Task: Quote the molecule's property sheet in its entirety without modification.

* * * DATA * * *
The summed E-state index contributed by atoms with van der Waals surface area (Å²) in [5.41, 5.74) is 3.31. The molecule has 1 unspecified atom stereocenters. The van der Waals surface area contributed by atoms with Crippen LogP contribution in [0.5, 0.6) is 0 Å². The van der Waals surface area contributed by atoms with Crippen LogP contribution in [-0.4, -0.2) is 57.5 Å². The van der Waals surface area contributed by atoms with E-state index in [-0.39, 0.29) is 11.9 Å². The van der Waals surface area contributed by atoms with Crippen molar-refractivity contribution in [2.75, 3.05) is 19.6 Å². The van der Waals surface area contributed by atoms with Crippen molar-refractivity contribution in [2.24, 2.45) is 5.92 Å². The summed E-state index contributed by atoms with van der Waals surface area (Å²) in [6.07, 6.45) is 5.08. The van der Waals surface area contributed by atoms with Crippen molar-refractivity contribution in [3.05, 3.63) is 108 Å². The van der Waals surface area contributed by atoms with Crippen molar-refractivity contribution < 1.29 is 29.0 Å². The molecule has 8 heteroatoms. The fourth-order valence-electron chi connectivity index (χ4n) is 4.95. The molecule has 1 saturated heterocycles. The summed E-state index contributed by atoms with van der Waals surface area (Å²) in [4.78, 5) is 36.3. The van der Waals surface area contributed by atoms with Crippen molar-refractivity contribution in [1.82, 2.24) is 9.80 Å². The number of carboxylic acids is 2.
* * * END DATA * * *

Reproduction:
The summed E-state index contributed by atoms with van der Waals surface area (Å²) in [5.41, 5.74) is 3.31. The molecule has 1 unspecified atom stereocenters. The van der Waals surface area contributed by atoms with Crippen LogP contribution in [0.5, 0.6) is 0 Å². The van der Waals surface area contributed by atoms with Crippen LogP contribution in [-0.4, -0.2) is 57.5 Å². The van der Waals surface area contributed by atoms with E-state index in [-0.39, 0.29) is 11.9 Å². The van der Waals surface area contributed by atoms with Crippen molar-refractivity contribution in [2.75, 3.05) is 19.6 Å². The van der Waals surface area contributed by atoms with Crippen molar-refractivity contribution in [2.24, 2.45) is 5.92 Å². The summed E-state index contributed by atoms with van der Waals surface area (Å²) in [6.07, 6.45) is 5.08. The van der Waals surface area contributed by atoms with Crippen molar-refractivity contribution in [3.05, 3.63) is 108 Å². The van der Waals surface area contributed by atoms with Crippen molar-refractivity contribution < 1.29 is 29.0 Å². The molecule has 8 heteroatoms. The fourth-order valence-electron chi connectivity index (χ4n) is 4.95. The molecule has 1 saturated heterocycles. The summed E-state index contributed by atoms with van der Waals surface area (Å²) in [4.78, 5) is 36.3. The van der Waals surface area contributed by atoms with Crippen molar-refractivity contribution in [1.82, 2.24) is 9.80 Å². The number of carboxylic acids is 2.